Identity theft is someone taking personal information like your name, Social Security number, or financial account number and using it for an unlawful purpose. Everyday people, business owners, well-known celebrities, and children are prey to it. In California, all forms of identity theft are crimes (Penal Code section 530.5 et. seq.).
Identity thieves do many things in a victim's name. They open new credit accounts, take out auto loans, enjoy medical services (and make insurance claims), and even commit crimes and generate criminal records.
Identity theft does not discriminate. There were 12.7 million U.S. adult victims in 2014, or nearly one victim every 2.5 seconds. That figure represents 4% of U.S. adults, including over a 1.5 million Californians. The number of victims declined slightly from 13.1 million in 2013.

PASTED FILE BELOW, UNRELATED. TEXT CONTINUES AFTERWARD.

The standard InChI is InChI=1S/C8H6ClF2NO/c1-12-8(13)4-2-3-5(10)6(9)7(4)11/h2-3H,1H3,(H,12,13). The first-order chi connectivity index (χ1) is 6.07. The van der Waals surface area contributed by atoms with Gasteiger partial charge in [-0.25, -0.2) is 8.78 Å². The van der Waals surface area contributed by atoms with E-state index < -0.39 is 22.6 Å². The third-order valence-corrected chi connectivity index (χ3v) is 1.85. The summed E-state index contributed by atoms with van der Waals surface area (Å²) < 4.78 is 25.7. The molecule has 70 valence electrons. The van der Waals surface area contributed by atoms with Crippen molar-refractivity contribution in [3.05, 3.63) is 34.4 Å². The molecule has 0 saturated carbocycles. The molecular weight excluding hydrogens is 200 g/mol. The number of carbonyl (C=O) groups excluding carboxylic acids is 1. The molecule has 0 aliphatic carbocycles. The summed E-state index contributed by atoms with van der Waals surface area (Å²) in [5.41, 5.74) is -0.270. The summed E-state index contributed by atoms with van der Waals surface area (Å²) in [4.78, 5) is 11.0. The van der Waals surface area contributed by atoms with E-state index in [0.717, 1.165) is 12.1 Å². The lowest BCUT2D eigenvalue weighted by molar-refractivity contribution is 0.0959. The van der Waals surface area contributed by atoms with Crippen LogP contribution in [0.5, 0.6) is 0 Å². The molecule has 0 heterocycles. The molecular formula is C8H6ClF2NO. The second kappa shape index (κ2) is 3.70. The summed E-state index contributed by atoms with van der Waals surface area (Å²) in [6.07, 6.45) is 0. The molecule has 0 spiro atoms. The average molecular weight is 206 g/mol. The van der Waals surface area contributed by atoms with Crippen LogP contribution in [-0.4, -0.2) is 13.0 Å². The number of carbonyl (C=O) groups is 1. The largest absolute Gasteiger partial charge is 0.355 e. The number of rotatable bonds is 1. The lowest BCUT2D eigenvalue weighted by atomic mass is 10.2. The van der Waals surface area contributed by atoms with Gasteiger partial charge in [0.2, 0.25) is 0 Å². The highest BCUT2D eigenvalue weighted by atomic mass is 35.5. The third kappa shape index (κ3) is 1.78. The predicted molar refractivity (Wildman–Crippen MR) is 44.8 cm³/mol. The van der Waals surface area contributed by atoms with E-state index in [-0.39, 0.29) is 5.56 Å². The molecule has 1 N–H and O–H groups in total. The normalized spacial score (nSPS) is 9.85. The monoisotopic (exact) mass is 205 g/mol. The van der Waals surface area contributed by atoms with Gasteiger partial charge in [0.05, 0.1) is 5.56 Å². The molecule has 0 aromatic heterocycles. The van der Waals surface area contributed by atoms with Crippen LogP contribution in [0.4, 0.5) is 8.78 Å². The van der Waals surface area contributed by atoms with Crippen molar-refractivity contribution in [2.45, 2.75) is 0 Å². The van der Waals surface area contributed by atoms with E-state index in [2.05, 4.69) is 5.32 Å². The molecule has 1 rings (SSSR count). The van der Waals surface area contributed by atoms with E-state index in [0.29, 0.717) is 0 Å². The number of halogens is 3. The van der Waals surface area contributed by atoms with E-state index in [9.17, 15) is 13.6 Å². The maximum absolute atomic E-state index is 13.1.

Identity theft is also expensive. The total cost of identity theft to victims and businesses in 2014 was $16 million, down from $18 million in 2013 . The decrease continues to be the result of a greater share of fraud involving existing credit/debit card accounts, which is less costly than other forms of identity theft.
Note: The statistics cited are from the Javelin Strategy & Research "2015 Identity Fraud Report", released in March 2015.